Rick Hurst Web Developer in Bristol, UK


Keep calm and carry some tools

essential tools

A few days before christmas we headed off on the first long trip in Rocky since buying him. The cross-country trip from our home town of Bristol to my parent’s house in Cambridgeshire is always a slog, rarely less than four hours, but with an early start to beat the traffic, we were on the M5 heading north before 7am. Despite the driving wind and rain, the van did really well. With the under-powered but frugal 1.6 diesel “CS” engine we were mostly able to keep it at a steady 60 mph, only slowing down on the inclines where there is usually a crawler lane. Future plans for the van include changing the engine for a slightly more powerful 1.9 “1Y” diesel engine (from an old golf or caddy), which won’t make it much faster, but apparently wth 29% more torque should help us keep up with the trucks on the hills.

I had been nervously excited for days about doing this trip – the van was fully loaded with food and drink for xmas, bedding for camping over new year and xmas presents, so we needed to make it to our holiday cottage in Norfolk. About a week previously we had decided to upgrade our breakdown cover to include “relay”, meaning we were guaranteed to at least be towed to our destination if it couldn’t be fixed by the roadside.

Up until now we had only done fairly short trips e.g. 60 miles and every time so far something had cropped up, notably indicators and dash light not working on one trip (on Jo’s first stint behind the wheel), and windscreen wipers suddenly stopping working. Each time something like this happens, a small amount of panic and dread creeps in – panic that you won’t make it home, and dread that sorting it out is going to lead to expensive auto-electrician bills. However, in both these cases I managed to find and fix the fault with no external help.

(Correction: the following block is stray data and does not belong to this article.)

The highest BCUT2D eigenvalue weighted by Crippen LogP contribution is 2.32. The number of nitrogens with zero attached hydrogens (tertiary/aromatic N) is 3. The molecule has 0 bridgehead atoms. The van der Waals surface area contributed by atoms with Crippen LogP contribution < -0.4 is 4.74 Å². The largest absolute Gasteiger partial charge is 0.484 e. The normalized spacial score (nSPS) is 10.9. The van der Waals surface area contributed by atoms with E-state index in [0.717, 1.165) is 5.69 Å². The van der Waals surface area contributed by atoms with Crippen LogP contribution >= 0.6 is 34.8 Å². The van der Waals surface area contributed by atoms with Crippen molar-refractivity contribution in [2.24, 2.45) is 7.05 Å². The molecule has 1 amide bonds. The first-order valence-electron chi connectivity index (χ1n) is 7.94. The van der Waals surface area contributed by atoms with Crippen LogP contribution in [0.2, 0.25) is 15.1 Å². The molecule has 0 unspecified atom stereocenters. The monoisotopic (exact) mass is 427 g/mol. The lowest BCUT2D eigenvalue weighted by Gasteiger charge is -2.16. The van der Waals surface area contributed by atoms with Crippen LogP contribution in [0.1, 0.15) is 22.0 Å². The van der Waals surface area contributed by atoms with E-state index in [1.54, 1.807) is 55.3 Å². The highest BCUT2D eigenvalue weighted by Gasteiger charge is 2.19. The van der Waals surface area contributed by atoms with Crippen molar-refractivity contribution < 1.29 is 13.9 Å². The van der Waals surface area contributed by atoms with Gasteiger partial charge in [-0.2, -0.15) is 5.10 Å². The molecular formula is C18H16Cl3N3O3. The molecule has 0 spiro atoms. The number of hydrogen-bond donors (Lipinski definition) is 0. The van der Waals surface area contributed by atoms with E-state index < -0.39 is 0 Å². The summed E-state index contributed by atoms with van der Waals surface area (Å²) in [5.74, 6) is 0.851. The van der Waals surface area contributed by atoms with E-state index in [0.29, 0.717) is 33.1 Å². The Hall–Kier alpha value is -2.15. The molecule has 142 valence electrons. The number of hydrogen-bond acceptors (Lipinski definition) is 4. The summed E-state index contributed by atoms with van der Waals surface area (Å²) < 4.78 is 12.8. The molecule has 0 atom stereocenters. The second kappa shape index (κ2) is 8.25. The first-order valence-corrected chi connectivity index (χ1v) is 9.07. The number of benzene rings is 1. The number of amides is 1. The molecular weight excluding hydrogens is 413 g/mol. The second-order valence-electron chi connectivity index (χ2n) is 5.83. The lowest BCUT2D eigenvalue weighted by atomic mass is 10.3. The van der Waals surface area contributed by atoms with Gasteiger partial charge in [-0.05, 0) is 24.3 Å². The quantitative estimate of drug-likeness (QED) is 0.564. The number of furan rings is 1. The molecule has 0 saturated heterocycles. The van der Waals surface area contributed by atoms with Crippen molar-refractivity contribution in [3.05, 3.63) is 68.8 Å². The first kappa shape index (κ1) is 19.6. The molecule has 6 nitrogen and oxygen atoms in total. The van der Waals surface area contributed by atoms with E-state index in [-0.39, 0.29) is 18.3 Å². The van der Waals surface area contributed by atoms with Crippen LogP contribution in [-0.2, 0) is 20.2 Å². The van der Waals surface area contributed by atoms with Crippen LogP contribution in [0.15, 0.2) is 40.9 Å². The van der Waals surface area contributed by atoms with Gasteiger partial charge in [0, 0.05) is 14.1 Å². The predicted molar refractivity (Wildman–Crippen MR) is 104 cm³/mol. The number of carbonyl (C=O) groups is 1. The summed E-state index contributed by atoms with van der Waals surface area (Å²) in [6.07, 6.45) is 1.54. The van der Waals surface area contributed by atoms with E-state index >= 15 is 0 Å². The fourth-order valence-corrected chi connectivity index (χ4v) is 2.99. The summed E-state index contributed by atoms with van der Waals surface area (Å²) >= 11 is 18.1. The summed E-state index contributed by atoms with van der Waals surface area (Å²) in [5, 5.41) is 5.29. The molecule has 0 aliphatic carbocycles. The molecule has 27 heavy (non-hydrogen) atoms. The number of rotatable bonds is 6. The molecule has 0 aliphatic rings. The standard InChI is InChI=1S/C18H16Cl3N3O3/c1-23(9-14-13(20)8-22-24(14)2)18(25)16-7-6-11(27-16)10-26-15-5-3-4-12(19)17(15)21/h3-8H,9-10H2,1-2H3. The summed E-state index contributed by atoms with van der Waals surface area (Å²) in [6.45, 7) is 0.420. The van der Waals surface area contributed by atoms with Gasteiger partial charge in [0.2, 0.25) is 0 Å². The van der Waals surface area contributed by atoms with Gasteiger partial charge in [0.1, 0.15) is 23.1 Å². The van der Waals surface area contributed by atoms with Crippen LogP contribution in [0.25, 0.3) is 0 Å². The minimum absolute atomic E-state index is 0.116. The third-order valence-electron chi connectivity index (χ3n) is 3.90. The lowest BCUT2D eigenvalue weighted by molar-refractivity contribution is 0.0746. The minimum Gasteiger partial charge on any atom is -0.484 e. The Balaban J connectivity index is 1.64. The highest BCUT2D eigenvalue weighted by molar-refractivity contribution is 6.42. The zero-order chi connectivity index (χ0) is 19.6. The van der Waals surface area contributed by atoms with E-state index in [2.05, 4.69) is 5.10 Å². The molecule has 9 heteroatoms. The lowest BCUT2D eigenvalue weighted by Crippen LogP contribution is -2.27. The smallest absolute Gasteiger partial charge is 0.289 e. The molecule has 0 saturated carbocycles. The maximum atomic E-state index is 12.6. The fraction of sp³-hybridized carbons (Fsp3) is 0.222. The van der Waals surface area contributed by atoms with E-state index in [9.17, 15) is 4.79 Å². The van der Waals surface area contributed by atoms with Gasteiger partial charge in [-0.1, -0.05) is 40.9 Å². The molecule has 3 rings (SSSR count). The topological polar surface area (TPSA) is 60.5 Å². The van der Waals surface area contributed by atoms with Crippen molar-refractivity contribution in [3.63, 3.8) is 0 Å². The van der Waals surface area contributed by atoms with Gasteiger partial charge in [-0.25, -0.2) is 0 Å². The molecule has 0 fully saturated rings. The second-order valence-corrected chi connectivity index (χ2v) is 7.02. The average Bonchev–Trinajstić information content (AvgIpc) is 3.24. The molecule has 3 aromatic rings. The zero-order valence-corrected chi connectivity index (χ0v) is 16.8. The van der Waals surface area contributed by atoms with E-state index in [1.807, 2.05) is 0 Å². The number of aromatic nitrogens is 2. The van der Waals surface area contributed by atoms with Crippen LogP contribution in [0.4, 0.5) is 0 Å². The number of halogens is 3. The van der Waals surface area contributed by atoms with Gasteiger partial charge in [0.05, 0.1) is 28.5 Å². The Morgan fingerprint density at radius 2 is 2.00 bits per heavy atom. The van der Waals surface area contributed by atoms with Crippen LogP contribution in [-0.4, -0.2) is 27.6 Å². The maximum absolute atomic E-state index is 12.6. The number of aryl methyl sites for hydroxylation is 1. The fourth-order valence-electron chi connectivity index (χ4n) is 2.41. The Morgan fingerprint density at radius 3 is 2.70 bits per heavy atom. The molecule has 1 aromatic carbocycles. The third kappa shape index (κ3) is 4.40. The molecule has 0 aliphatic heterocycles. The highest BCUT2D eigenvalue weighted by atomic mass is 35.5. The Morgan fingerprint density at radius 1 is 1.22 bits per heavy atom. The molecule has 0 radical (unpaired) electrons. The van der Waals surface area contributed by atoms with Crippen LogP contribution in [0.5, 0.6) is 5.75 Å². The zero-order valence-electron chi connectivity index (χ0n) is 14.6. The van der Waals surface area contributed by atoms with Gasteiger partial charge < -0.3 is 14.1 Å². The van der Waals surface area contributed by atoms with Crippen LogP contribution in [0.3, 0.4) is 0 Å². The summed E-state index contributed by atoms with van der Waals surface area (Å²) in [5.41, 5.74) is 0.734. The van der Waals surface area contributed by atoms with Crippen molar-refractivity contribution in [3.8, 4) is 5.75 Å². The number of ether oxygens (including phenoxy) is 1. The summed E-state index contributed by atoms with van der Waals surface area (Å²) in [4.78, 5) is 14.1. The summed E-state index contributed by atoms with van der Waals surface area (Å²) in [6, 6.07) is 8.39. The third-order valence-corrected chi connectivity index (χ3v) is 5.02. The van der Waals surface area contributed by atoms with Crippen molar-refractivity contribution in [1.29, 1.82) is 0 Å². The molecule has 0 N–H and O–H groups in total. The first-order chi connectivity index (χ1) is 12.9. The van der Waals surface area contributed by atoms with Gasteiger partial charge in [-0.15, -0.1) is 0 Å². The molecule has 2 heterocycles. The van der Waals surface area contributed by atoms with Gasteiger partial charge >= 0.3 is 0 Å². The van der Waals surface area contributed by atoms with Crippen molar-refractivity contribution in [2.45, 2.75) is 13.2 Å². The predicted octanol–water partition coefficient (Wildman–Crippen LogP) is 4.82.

For the record, the indicators and dash light issue was caused by an earth wire coming loose behind the glove box – once reattached to the earth crown, the problem went away, and the windscreen wiper issue was caused by a blown fuse. The wipers share a fuse with the blower motor circuit and I already knew the blower motor was on its way out as it was squeaking badly and varied in speed, so when that seized the fuse blew. The advice found on club 80 90 is to separate the blower and wiper onto different fuses, which I will do in due course. I also need to replace the blower motor, which involves removing the dash (which in return requires removing the steering column – or at least removing the driver seat and detaching the steering column).

So on the day of our 200 mile cross-country trip, we set off early in the dark to beat the holiday traffic, and found ourselves on the motorway in driving rain and wind. Despite requiring some serious concentration to keep it in the correct lane, Rocky made it to Wisbech with no problems, other than the heating stopping for the last hour or so – probably the result of air locks in the cooling system. Triumphantly pulling onto my parents driveway I felt instantly more relaxed about the prospect of future long journeys in Rocky.

In the morning I checked the oil and topped up the coolant, reloaded all the luggage and we waved goodbye to my parents to set off on the next leg of the trip… before sitting on the driveway in quiet despair as the van wouldn’t start. Turning the key, the ignition lights came on, but nothing happened when you tried to turn it over. If the battery was flat you might expect some dimming of the ignition lights or at least the sound of the starter trying, but failing, to turn the engine, but all I could hear was a click of a relay somewhere. We tried charging the battery for a bit and jump starting it from a portable jump start pack, to no avail. There must therefore be a problem with the starter motor, or associated electrics. After fumbling around looking for loose connections but finding nothing, I swallowed my pride and called the AA.